By Ed Huyck
By Melissa Wray
By Patrick Strait
By Jonathan McJunkin
By B Fresh Photography
By Ryan Siverson
By Kendra Sundvall
By Ed Huyck
Things We Lost in the Fire
Call me crazy, but I don't think they lost anything in that fire. This album is still the Low you know, only more voluptuous. With trademark dramatic harmonies, the subtle thuds of drum mallets, and the goosebumped textures of minimalist bass and guitar, this urgent album feels poignant and sobering rather than emotionally draining. And I'm still smoldering from Mimi Parker's cold but clear voice singing, "Hold me closer than that": a prophetic plea for the year's end, when the only thing that unified everyone was that no one felt safe.
Surex, Jamie Ness misquotes T.S. Eliot in his wistful song "Like a Banjo." No matter: The rest of this singer-songwriter's lyrical folk album is completely dead on. From the surprisingly melancholy undertone of "I Puked on My Girlfriend" to the bluesy Neil Young sound of "Blue Collar," it's a witty, alt-country endeavor filled with acute observations. ("I don't mind just sitting here with you/Watching the Roseanne Barr show/ Where did Becky go?/Where'd they get that new one from?") The melodies have the classic sound of a Southern traditional, and catching all of Ness's punch lines will clean out your ears faster than a hot-Q-tip job.
Slug once claimed that he wanted to be "bigger than breast implants." You can supersize "big" when you shrink down the context from national to local circles: Within the Twin Cities hip-hop scene of the past few years, Atmosphere has probably equaled the combined boobage of any given Hooters waitstaff. But in 2001, Kanser were probably venturing into Anna Nicole Smith territory. Quintessential is melodious funk for loudmouths, a proper schooling with a soulful beat. Zach Combs is a truly ambitious poet for every Minnesota kid who ever aspired to cop a coastal rapper's style. Let's hope that "Three Kats" becomes Minneapolis's theme song before Combs himself moves to Brooklyn.
9. JAKE MANDELL
Love Songs for Machines
The future is boring. A decade ago electronic artists were salivating over the increasing sophistication of glitch-making technology. But this year Autechre released an ultramodern album that made critics yawn, and now every laptop debutante with a digital cable modem is downloading SuperCollider software and imitating old Model 500 albums. Jake Mandell's latest is the best local throwback to vintage techno, an affectionate history of electronic music that settles somewhere between Boards of Canada and a My First Casio infested with buggy innards. "The computer beckons with pouty lips whenever I have a creative urge," Mandell writes in the liner notes. I read this and fear for his health. Then I start to catch Mandell's electro-lust and I fear what I might do to my Sony Vaio.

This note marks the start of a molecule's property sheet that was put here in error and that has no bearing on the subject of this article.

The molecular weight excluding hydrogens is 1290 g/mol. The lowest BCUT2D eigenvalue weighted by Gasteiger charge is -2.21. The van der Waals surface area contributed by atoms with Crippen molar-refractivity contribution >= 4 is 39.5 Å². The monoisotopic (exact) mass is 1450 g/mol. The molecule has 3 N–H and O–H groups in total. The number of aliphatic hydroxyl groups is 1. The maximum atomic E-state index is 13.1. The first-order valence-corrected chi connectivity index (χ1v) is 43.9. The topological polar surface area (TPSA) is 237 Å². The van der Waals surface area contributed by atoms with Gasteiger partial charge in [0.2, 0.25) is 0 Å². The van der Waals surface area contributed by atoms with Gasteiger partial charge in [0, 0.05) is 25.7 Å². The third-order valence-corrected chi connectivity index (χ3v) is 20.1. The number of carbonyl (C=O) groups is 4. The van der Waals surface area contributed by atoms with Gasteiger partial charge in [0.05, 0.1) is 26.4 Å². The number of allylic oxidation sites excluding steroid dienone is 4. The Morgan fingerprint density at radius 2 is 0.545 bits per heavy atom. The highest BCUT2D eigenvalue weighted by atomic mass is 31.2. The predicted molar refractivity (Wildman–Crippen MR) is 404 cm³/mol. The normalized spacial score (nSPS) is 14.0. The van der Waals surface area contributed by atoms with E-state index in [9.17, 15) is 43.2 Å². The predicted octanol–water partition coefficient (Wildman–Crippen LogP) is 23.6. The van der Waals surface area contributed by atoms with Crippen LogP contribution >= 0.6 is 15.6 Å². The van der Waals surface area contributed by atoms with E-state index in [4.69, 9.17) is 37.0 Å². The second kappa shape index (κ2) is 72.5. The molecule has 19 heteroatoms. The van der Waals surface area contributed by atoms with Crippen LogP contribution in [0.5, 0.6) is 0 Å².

10. HOWLIN' ANDY HOUND
The Electric Dreams of...Howlin Andy Hound
Mod Holland Enterprises
Knick-knack, paddywhack, give this dawg a bone. Andy Kereakos--the sexed-up yowler who is the Hound--makes "garage-rock revival" sound like some sort of seedy religious cult fronted by an evangelical Mick Jagger with a throat cold. Amid covers of UFO, the Lollipop Shoppe, and Sir Lord Baltimore, the Hound's "(I Hate) My Generation" stands out as the anti-anthem that even a crowd of hipster cynics can believe in. And Kereakos scratches at his guitar strings so hard and fast you'd think they itched like the woolen undies your grandma knit you for Christmas.
Honorable mentions, in alphabetical order: Atmosphere, Lucy Ford (Rhymesayers Entertainment); Bellwether, Home Late (Rust Belt Records); Busy Signals, Pretend Hits (Sugar Free); CenospeciesIn Definition (Peak); Mark Mallman and Vermont, Mark Mallman and Vermont (Guilt Ridden Pop); Mata Hari, Mata Hari; Nationale, Nationale (Fighting Electric); S.U.S.P.E.C.T.S., Delusions of Grandeur (SOL); Triangle, * (File 13).
What happened?! What happened?! Be-tween the war on raves and the war in Afghanistan, Minnesota music was a blur for us this year. Here are some of things we remember.
Before midnight on January 26, Minneapolis police enter a crowded Northeast warehouse space in full riot gear, putting an end to "Liquid Fridays" dance parties with all the politesse of a crack raid. The bust has its intended effect: While the Ecstasy business keeps busy in clubs, the rite of the warehouse rave soon becomes all but extinct in the Twin Cities. By April, Profile Music Café in Stadium Village is the haven of last resort for an all-ages dance scene in retreat. And it's a fricking cafeteria.
Twelve days after Jack McDuff dies of an apparent heart attack, friends and family gather on February 4 to remember the great Minneapolis jazz organist who inspired guitarist George Benson, among many others. At a Dakota Bar and Grill memorial celebration, piano player Bobby Lyle suddenly remembers how much he used to love playing the Captain's preferred instrument, the Hammond B-3 organ. He adjusts his career plans accordingly.
In other funereal developments, indie rock is declared dead for the 386 billionth time when the 15-year-old Garage D'Or record shop is forced to close. Months later, Treehouse Records can't stock enough Strokes imports, and indie rock is declared not dead yet.
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